TOO MUCH BASS – speakers have a specific low frequency capability but as with all things they have a limit. Some modern music contains an extreme amount of bass energy (Rap, synthesizer music, etc). These types of music can tax the ability of any loudspeaker if played at a high volume (remember clipping).

The “loudness” control in your system is designed to compensate for the human ear’s inefficiency to low frequencies at low volumes. Only use this control when listening at low background volume levels. Never use it high volumes!

Equalizers are like elaborate tone controls. They can boost or cut the signal at a number of points along the bass, midrange or treble sections. If they are used improperly, a large boost in the bass or midrange can easily cause the amplifier to try and put out up to ten times its available clean power. This can cause severe amplifier clipping and quickly damage all connected speakers.

An addition to clipping, too much bass boost can cause the woofer to pump in and out excessively. At high volumes the “former” (around which the voice coil is wrapped) can slap against the back plate of the magnet assembly. It will be heard as a popping sound. This action can dent or bend the edges of the former, which may cause scraping or can stop it from moving entirely and no sound will come out of that driver.

OTHER METHODS OF ABUSE INCLUDE (but are not limited to):

Turning on the system with the volume set to a high level.

Changing radio stations with the volume set to a high level.

Lowering the needle on to a record with the volume set to a high level.

Forwarding or rewinding tapes with the volume set to a high level.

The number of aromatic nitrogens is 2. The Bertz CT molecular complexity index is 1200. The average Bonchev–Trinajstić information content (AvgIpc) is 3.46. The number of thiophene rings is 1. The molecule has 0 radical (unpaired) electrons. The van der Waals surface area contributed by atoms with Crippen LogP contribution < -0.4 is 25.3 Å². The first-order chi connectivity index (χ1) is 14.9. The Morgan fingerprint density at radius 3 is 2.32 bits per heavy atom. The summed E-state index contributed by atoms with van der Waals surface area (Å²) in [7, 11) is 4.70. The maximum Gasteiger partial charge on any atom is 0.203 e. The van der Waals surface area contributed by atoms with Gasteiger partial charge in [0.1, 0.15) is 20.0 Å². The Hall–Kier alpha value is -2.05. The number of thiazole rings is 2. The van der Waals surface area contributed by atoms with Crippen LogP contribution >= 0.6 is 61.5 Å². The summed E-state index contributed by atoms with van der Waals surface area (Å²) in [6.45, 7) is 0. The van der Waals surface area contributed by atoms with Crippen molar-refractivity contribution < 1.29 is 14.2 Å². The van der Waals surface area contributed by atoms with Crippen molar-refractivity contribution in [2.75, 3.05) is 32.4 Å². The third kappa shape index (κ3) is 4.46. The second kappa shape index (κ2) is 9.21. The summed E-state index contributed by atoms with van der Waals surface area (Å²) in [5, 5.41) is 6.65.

Plugging or unplugging ANY wires with the power on.

Trying to play a musical instrument or microphone through your system.

Playing video games through your system.

Playing high energy, high volume soundtracks through your system.

Best Regards,

Barry Kohan
Hey Barry;

I would like to offer another way to really--aw shucks I really want to use the F*-word--up your speakers, and that is with one of those 'test CDs' that push the speakers to the limit. I blew out my cute little horns sitting on top of my very expensive speakers when I used one of these CDs and paid no attention to the small print warnings about turning down the volumn when running this so-called "test".

Dr balance,

The fact that you heard distortion with deep bass only is what
you would expect if the amps were driven into clipping.

It takes a lot of power to do the deep bass notes - so they
are the most taxing for the amplifiers.

The distortion - which is often described as a "cracking"
sound is what you expect to hear from an amp that is clipping.

If that's what you heard - then the tweeters could have
been under some stress - but if they are still working -
then you probably corrected the problem in time.

The problem is basically too much power and hence energy
going to the tweeter which heats them up. The coils can
get so hot that they melt - and that ruins the tweeter.

However, if you correct the situation quickly, which is
what sounds like you did - then the coils just got hot
but didn't melt. So they'll be fine.

If they are damaged - you'll know it - the tweeters won't

But if you don't notice a problem - then your speakers are
OK - and I wouldn't worry that there's some "hidden" damage.

Go back to enjoying your stereo system.

Dr. Gregory Greenman